hotel beds

white pillows on bed beside window
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There’s something sexy about a hotel bed,

Sheets all mussed in morning light

As the gentle sound of highway traffic

Drifts through windows, triple glazed

For weary drivers to get their eight hours.

Slipping into air con rooms as skin will pucker

With pure delight, just knowing

Those cool white sheets spread like an ocean

And a duvet, too heavy to lift, but a comfort to hold,

Drifting to sleep on a mattress cloud,

And waking still covered, not tangled in sheets,

More like a princess in a story book,

Revived to life with a plastic kettle

And sachets of coffee like magical potions.

I love the dream of a hotel bed, even alone,

There’s just something there, something enticing

In the concrete haven off the M25.

she only went out for a bunch of grapes

grocery cart with item
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Her basket swung from the crook of her arm

As she browsed the blush of the apples and pears,

Wincing under the halogen lights, and waiting

To reach the aisle with the books and pens.

Trolley wheels squeak in the bean tin row

And a toddler screams at the till for sweets

That a mother knows is a terrible idea.

She grabs the shampoo, the gin and the frozen chips,

Anything to leave as quick as she can.

She only went out for a bunch of grapes

But that place, it grates on the nerves like nails

On a blackboard chalked up with arrogant sums.

She won’t go back, she thinks as she eats

The chips with her glass full to the top

With a brain soothing gin, like a surgery on

Her mind that will spasm with the darkest of pain.

the runaway mother

The baby sways upon her hip, and no one knows

The inner fight, the sharpened claws that scrape and scratch

At heart strings meant to hold, despite the battering that they may take.

Her body moves like second hands that tick the time

And count her down to 5am, when she will slip from dusky rooms

While children sleep and husbands hardly miss

The quiet work she did until she left, that day

She put her foot down, passed the slip road, headed north.

Responsibilities peeled away with every passing mile,

Borders crossed and burgers barely touched in service stations

They had counted as a family, on the road to Scottish holidays,

A happy time of camping out and hiking hills.

It’s changed though, something darkened with that birth

And now she cannot bare to dream, of days so joyous,

Of any light to pierce that heavy gloom. Leaving is the only choice,

She knows that road will lead nowhere, but distance helps,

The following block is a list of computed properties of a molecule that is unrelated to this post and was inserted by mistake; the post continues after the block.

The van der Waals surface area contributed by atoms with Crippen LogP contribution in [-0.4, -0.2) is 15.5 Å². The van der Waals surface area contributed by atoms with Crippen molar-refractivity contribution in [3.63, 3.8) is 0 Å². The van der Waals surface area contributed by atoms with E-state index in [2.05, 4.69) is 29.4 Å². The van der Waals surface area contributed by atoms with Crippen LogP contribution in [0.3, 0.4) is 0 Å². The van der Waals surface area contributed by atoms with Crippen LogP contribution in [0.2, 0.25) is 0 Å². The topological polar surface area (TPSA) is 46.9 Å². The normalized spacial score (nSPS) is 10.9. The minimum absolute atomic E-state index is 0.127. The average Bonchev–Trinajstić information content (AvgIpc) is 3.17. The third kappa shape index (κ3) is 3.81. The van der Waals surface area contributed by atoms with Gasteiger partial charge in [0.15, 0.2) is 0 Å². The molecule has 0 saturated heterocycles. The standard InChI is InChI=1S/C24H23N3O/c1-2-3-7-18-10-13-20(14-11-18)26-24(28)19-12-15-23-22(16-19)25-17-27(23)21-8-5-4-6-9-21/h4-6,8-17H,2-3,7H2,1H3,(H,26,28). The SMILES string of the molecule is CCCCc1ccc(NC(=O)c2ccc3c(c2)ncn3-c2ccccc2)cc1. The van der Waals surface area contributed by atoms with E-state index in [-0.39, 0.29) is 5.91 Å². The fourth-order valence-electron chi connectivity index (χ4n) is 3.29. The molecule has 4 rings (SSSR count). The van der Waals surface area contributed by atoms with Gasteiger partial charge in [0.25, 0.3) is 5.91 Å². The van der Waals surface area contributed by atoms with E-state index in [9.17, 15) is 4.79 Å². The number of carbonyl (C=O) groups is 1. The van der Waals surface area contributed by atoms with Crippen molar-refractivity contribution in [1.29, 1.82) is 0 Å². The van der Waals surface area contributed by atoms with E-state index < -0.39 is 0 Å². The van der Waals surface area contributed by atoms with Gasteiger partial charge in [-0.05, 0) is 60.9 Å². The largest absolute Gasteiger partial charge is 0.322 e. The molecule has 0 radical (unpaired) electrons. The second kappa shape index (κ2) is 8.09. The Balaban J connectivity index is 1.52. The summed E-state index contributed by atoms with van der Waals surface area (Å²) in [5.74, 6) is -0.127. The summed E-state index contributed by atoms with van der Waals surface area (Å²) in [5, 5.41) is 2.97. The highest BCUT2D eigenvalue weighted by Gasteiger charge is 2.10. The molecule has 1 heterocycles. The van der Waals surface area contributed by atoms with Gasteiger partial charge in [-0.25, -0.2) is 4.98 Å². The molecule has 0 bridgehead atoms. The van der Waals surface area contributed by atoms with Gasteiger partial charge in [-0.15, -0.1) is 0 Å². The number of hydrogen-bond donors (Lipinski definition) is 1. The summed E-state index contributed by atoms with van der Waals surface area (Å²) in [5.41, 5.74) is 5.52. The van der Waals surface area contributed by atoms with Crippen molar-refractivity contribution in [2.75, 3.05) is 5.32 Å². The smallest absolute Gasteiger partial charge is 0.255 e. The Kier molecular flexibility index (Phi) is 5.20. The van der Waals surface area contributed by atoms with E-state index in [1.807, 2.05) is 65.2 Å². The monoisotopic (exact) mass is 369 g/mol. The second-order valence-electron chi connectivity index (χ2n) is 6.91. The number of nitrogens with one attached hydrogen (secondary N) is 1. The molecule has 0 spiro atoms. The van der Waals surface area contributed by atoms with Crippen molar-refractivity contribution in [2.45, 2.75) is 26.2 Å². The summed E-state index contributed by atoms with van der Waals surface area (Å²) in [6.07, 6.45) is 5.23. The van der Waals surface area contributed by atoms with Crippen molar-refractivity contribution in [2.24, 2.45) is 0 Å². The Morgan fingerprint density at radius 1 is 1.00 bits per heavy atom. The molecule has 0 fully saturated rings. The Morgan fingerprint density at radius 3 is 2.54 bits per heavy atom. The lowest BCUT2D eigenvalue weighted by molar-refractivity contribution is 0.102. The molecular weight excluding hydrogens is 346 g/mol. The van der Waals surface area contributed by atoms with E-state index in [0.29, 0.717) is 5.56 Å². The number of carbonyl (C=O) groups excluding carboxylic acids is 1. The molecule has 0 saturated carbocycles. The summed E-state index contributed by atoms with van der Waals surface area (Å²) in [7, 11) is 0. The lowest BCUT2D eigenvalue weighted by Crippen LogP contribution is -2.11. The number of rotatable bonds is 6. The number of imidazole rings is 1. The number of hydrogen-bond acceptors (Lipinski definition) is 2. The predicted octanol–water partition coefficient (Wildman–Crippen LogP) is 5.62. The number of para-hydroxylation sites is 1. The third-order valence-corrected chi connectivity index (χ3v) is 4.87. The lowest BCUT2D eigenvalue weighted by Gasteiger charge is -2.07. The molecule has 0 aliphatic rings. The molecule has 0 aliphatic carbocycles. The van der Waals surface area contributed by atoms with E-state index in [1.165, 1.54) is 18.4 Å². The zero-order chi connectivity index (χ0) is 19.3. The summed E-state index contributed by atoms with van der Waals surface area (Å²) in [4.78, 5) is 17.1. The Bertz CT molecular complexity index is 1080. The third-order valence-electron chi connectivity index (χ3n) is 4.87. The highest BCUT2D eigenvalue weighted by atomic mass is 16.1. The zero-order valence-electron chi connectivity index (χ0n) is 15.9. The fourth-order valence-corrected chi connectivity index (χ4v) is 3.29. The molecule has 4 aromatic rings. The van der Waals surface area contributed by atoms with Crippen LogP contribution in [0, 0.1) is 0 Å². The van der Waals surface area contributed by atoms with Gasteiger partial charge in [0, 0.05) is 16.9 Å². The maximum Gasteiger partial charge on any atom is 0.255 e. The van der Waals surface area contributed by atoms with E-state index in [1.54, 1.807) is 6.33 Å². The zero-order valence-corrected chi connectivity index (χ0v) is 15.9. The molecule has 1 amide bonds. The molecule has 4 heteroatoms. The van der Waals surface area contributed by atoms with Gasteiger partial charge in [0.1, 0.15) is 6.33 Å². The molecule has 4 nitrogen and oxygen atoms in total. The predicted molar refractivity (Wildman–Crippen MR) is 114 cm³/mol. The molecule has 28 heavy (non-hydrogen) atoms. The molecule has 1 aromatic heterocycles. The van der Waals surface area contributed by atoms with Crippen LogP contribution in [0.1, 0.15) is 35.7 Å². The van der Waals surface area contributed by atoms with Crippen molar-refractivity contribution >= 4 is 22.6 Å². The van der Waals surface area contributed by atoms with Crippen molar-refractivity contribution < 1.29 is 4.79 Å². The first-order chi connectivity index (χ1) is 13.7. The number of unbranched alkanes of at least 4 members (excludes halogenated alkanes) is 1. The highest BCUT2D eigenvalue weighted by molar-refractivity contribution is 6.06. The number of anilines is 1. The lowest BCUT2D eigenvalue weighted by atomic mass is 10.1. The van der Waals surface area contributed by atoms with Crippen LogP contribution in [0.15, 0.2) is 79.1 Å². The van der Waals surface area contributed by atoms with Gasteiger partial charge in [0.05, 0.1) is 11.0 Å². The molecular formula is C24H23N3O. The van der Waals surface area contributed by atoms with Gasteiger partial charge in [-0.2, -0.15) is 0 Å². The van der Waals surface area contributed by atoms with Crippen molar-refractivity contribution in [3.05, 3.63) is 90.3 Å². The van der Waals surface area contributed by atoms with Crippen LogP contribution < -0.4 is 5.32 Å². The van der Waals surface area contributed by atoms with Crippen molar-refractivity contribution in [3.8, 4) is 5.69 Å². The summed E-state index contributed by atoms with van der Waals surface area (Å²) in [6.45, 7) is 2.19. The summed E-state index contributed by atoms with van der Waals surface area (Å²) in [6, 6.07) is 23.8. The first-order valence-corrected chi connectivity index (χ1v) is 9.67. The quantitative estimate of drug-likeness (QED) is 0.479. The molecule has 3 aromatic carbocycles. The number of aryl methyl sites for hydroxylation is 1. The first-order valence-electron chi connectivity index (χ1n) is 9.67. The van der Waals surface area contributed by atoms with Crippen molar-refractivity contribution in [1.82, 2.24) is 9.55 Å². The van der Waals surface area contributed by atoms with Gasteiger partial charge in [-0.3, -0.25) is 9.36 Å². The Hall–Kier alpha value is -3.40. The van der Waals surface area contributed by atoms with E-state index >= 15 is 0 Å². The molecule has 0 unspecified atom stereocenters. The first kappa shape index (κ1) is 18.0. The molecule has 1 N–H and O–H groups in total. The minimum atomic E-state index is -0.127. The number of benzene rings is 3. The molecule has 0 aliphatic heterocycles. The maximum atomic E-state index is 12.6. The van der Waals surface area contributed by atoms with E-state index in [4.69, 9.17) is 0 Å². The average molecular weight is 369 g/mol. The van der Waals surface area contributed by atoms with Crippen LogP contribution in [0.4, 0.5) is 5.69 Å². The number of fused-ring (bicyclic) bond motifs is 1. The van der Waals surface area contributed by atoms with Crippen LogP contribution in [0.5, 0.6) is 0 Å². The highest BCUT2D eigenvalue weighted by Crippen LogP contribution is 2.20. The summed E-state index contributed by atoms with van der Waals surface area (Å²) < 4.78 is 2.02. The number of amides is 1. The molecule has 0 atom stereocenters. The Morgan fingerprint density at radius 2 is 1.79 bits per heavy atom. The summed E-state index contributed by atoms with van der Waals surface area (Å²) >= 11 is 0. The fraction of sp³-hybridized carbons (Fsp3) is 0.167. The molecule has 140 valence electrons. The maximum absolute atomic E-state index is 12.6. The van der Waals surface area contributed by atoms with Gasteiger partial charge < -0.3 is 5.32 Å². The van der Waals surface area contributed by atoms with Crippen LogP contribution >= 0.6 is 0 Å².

It eases pain, that slowly got too much.

murder on the dance floor

gray disco ball on brown wooden surface
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We sat, side by side, at the discotheque,

Gripping bottles filled with blue green drinks

Smuggled in with bags and coats with pockets deeper

Than the bouncers dared to search.

The thud of music drifted out, your skin so clammy

Next to mine, cooling quickly in the winter air.

We dressed in skirts that covered nothing

While our shoulders stayed so bare,

Puckered with the goose flesh marking out the month.

You cried softly while I pressed my hand in yours.

He didn’t need to tell you on the floor

With joyous lights dancing over writhing limbs;

He didn’t need to say he loved her most

While she hovered by his side, looking down

At he battered heels, bought from Top Shop

In the days when high streets ruled the world.

Well, that time has vanished now,

Floating far away with love and childish dreams

And the puffs of icy breath, as we look

Towards a future so uncertain that we fear

We’re better off just dead,

Murdered on the sparsely loved dance floor.

shall we talk?

dry leafless trees in foggy woodland
Photo by Luca Paul on Pexels.com

Shall we talk about love on cotton clouds

On beds of pines that softly press below the feet

And shall we talk about the day we split

As branches pare from steadfast trunks

That dug their roots so many years ago

We’ll always walk like ghostly prints

Left behind in forests where the children run

We wish we’d made more effort to

Make permanent the words we spoke

Things we did, the skin we touched

But that’s as far as we can dream

On rainy afternoons we live like these.

my mother chose her sister over me and it really hurt

I don’t think that there’s any pain

That shoots through bodies with such searing pain

As the white rejection of a mother

Who’s chosen someone other

Branding skin with broken lines,

Ugly to the eyes.

They mark you out within a crowd

As one who’s never good enough.

My parents split up last year and my mum pushed me away too. No matter what I did to try and fix the situation, it just seemed to get worse and worse. Now she just listens to her sister and I can’t even have a dialogue with her without it having to go through my aunt.

I’m writing this to get it out in the air just how much that hurts. I think that the rejection of a mother must be the hardest pain to bear. To know that somebody who gave birth to you and raised you can’t stand to talk to you is so painful.

I guess I’ve always known that she doesn’t like me much and I think that it has led to a lot of the problems I’ve had in the past. I literally walk into situations already thinking that I’m going to fail, because if my own mother hates me then why should these other people like me?

I hope that there is a reason for this really painful time in my life because I feel like I’m nursing a broken heart. And I feel like everyone can see how hated I am which sometimes makes me just want to curl up and hide from the world.

Much Love

Rachel xx